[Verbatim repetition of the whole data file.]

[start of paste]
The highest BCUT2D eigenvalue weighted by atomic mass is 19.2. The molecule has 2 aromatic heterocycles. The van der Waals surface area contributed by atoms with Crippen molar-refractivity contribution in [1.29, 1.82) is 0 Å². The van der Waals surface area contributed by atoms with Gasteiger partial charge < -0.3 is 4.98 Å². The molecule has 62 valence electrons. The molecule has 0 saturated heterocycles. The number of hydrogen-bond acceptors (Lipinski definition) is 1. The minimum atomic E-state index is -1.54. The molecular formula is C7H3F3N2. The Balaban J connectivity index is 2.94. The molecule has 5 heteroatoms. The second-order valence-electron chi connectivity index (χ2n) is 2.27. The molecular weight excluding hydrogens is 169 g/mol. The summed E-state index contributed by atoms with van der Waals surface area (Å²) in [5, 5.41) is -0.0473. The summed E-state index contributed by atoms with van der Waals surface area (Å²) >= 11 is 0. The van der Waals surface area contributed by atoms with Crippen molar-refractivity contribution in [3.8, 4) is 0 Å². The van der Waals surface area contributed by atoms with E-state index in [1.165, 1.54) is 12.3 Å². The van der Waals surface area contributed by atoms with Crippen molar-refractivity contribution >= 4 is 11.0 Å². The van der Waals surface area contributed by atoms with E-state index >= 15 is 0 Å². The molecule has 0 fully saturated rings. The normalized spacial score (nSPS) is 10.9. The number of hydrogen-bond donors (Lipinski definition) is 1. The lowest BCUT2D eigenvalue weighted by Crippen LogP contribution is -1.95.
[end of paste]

The highest BCUT2D eigenvalue weighted by atomic mass is 19.2. The molecule has 2 aromatic heterocycles. The van der Waals surface area contributed by atoms with Crippen molar-refractivity contribution in [1.29, 1.82) is 0 Å². The van der Waals surface area contributed by atoms with Gasteiger partial charge < -0.3 is 4.98 Å². The molecule has 62 valence electrons. The molecule has 0 saturated heterocycles. The number of hydrogen-bond acceptors (Lipinski definition) is 1. The minimum atomic E-state index is -1.54. The molecular formula is C7H3F3N2. The Balaban J connectivity index is 2.94. The molecule has 5 heteroatoms. The second-order valence-electron chi connectivity index (χ2n) is 2.27. The molecular weight excluding hydrogens is 169 g/mol. The summed E-state index contributed by atoms with van der Waals surface area (Å²) in [5, 5.41) is -0.0473. The summed E-state index contributed by atoms with van der Waals surface area (Å²) >= 11 is 0. The van der Waals surface area contributed by atoms with Crippen molar-refractivity contribution in [3.8, 4) is 0 Å². The van der Waals surface area contributed by atoms with E-state index in [1.165, 1.54) is 12.3 Å². The van der Waals surface area contributed by atoms with Crippen molar-refractivity contribution >= 4 is 11.0 Å². The van der Waals surface area contributed by atoms with E-state index >= 15 is 0 Å². The molecule has 0 fully saturated rings. The normalized spacial score (nSPS) is 10.9. The number of hydrogen-bond donors (Lipinski definition) is 1. The lowest BCUT2D eigenvalue weighted by Crippen LogP contribution is -1.95.